Sunflowers of the Dark, translated superbly by Pamela Manasi (2008) is about isolation, solitude, and loneliness. It ends with an achieved sexual poise, but this too is likely impermanent, and comes after long, arduous years in which the protagonist Ratika, labours in vain for hope and a cathartic touch. Perhaps most strikingly, in comparison with To Hell with You Mitro, it is a quiet work, and the very opening with its thick snow underfoot is far from Mitro’s crowded, talkative, gossipy haveli (the traditional Indian joint family). This novel, much less celebrated than To Hell with You Mitro, is of an order of speech that is much more subtle. It begins with the protagonist staying over at a friend’s house in Simla. Though she is of unclear age, there is a pervasive anxiety with regard to aging throughout the novel. This age is a biological age (which too is clearly marked when the protagonist at various points dwells on her hours of make-up), but is equally the age of a jaded soul, where everything seems ‘a decades-old day. A decades-old evening. The same frosty winter’ (7). Time is always distended in the novel, and people are often confused about how much time has passed – one thinks one has barely shut one’s eyes, but hours have passed, or perhaps it is that hours rush swift as minutes.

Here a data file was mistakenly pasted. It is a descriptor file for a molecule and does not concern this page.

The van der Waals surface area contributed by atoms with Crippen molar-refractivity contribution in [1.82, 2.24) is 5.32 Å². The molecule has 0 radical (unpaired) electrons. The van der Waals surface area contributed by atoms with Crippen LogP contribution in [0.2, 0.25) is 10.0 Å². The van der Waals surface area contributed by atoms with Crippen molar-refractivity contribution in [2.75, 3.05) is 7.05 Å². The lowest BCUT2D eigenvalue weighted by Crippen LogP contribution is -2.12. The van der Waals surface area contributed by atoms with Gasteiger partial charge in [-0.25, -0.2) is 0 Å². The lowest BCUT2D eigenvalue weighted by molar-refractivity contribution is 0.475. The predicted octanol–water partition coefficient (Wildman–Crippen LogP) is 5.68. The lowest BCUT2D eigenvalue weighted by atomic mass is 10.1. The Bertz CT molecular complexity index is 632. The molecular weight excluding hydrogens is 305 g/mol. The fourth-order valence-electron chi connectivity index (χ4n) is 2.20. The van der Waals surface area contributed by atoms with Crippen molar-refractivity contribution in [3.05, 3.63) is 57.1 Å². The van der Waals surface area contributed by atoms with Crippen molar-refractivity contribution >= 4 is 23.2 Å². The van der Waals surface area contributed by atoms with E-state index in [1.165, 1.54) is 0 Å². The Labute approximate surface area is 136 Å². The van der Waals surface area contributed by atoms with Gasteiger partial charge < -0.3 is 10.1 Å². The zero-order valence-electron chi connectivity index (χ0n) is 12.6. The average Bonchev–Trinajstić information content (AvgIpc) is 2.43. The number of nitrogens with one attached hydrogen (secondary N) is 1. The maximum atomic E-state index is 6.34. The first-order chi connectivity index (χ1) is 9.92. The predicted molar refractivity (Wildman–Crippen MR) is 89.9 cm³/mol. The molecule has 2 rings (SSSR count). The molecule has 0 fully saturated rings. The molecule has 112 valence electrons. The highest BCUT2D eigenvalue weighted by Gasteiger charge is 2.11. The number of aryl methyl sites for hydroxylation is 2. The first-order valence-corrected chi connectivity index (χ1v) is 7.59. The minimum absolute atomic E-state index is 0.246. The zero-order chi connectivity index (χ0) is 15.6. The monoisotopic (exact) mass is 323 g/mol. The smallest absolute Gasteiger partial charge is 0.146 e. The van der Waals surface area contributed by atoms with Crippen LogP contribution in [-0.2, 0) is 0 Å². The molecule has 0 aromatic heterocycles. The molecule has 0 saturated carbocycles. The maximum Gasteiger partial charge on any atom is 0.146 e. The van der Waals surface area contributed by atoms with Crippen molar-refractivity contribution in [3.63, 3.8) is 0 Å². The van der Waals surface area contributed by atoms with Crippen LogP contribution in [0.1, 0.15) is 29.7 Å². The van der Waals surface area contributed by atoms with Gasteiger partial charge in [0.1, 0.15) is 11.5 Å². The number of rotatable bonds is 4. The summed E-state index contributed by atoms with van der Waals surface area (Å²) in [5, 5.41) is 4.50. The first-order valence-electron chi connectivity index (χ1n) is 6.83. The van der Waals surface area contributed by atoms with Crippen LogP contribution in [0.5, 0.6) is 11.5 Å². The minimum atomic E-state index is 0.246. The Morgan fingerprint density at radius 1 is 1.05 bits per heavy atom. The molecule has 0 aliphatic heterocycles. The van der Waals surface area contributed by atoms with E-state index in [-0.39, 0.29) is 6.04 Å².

Sobti uses the same telegraphic sentences that are characteristic of her oeuvre, but here, instead of the liveliness of a voice and personality, we have a skeletal, abashed self, and a soft voice akin to that of the constant drift of snow. Throughout the novel, time is distended, and it seems that everyone responds to the other only after a long time, as if affect itself slows in the cold air. It is as if much of the action of the novel takes place in the hollow pause after someone has just spoken. As light as voice is the sense of touch – ‘But Keshi [her male friend] wasn’t holding her, his touch was just a luminal presence on her arm’ (9). This sentiment recurs at the end of the novel: ‘Diwakar kissed her closed eyes lightly, as if it weren’t a touch, just a desire to’ (94). Likewise, alcohol also stretches time, and in the last scene Ratika says that she wishes to drink so slowly that the last drop will be drunk at the moment of sunrise, when the sun itself will be that last red ascending drop. There are long descriptions of minute actions, and hushed sounds so atypical of much of Sobti’s oeuvre: of pulling chairs toward a fireplace, of setting trays, of opening cabinets, of the clink of glasses, of feet that do not thud as they are so wrapped in thick socks, of the names not called, of movements that are always quiet so that the children may not wake up, the muffled sound of weeping. Voices seem to take place external to oneself: ‘she was outside this conversation, outside all doors’ (13). Like voices, laughter too has many adjectives – the child’s trill, the muchmarried man’s guilty laugh, the laugh after ‘downing three doubles’, the ‘voice that sieved through instruments [the phone] and touched her eyes’ (88-89). Later, in an almost textbook definition of depression, she says that ‘it is not a question of desiring, Reema [her friend] but of being able to desire’ (18). Reema serves as foil of wifely, and motherly, domesticity: ‘a well-kept kitchen is the pride of a home’ (18). Ratika is not to be merely pathologised however—her qualities of gentleness, stillness, silence, vulnerability suffuse the narrative arc. She watches over the only one more vulnerable than her– Reema’s child Kumu. An ayah (domestic female help) is made to mirror Ratika’s childlessness— the word used, “barren”, recurs through much of the novel (20- 21). In contrast to the strong mother-daughter bonds in Memory’s Daughter and To Hell with You Mitro, here the protagonist is childless, and even with regard to age has neither the insouciance (Mitro) nor will-to-live of the daughter (Pasho), nor the accomplished grit of the mothers in those novels, though she does seem on her way toward the silent, yet inwardly ferocious despair of Balo, the mother of Mitro. In Sunflowers of the Dark, there are few statements on motherhood, only the mockheroic desire to give birth not to daughters but to a five or seven sons – like the earlier reference to tradition and the Gita, here also what is being upended is the traditional Sanskrit blessing “May you be the mother of a hundred sons” (74-75). Childlessness stands in for an aging that is sometimes mature, sometimes accelerated – it is only in the last few pages that Ratika describes herself as a ‘lone working woman’ (105). Perhaps “instead”, or as (failed or successful) substitute, there is a confusing multiplicity in the number of male lovers and friends that populate Ratika’s world. There are many and, except for a few recurring figures, largely interchangeable. Most of them bubble up and disappear in the second section of the novel called Tunnels. But it is not only the men who are interchangeable – the last page has Ratika wryly observing of her lover’s wife: ‘She used to say something like this, to herself about you, and to me about herself’ (107). This second section, unlike the first and last, has noise – the tumult of Ratika’s childhood and girlhood. It also reveals the incident of sexual abuse that surely shapes (though in no deterministic sense) Ratika’s distinctiveness. The ferment and schoolyard violence of Ratika’s girlhood (perhaps the “acting out” of the abuse) is slowly stilled into the quiet that we see of her adult persona. As a girl, she is persecuted by her school friends for being a ‘bad girl’ (38). And in that sense of isolation from her teasing, giggling school-mates, her silence grows.